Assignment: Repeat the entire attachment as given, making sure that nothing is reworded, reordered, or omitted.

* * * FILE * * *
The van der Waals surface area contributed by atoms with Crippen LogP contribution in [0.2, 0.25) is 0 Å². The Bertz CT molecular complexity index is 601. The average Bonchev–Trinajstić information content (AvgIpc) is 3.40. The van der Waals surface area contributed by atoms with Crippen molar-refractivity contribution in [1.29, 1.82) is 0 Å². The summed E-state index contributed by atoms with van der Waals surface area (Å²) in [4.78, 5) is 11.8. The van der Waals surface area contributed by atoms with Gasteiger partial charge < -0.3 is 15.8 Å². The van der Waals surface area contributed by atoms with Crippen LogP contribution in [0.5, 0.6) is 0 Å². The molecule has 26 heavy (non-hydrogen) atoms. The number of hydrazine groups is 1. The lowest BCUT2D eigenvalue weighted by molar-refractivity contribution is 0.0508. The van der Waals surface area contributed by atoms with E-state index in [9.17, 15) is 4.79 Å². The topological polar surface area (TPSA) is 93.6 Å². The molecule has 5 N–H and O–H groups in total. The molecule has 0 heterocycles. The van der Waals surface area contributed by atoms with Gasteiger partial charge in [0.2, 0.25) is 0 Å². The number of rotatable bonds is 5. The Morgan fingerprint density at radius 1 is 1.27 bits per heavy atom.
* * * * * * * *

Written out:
The van der Waals surface area contributed by atoms with Crippen LogP contribution in [0.2, 0.25) is 0 Å². The Bertz CT molecular complexity index is 601. The average Bonchev–Trinajstić information content (AvgIpc) is 3.40. The van der Waals surface area contributed by atoms with Crippen molar-refractivity contribution in [1.29, 1.82) is 0 Å². The summed E-state index contributed by atoms with van der Waals surface area (Å²) in [4.78, 5) is 11.8. The van der Waals surface area contributed by atoms with Gasteiger partial charge < -0.3 is 15.8 Å². The van der Waals surface area contributed by atoms with Crippen LogP contribution in [0.5, 0.6) is 0 Å². The molecule has 26 heavy (non-hydrogen) atoms. The number of hydrazine groups is 1. The lowest BCUT2D eigenvalue weighted by molar-refractivity contribution is 0.0508. The van der Waals surface area contributed by atoms with E-state index in [9.17, 15) is 4.79 Å². The topological polar surface area (TPSA) is 93.6 Å². The molecule has 5 N–H and O–H groups in total. The molecule has 0 heterocycles. The van der Waals surface area contributed by atoms with Gasteiger partial charge in [0.2, 0.25) is 0 Å². The number of rotatable bonds is 5. The Morgan fingerprint density at radius 1 is 1.27 bits per heavy atom.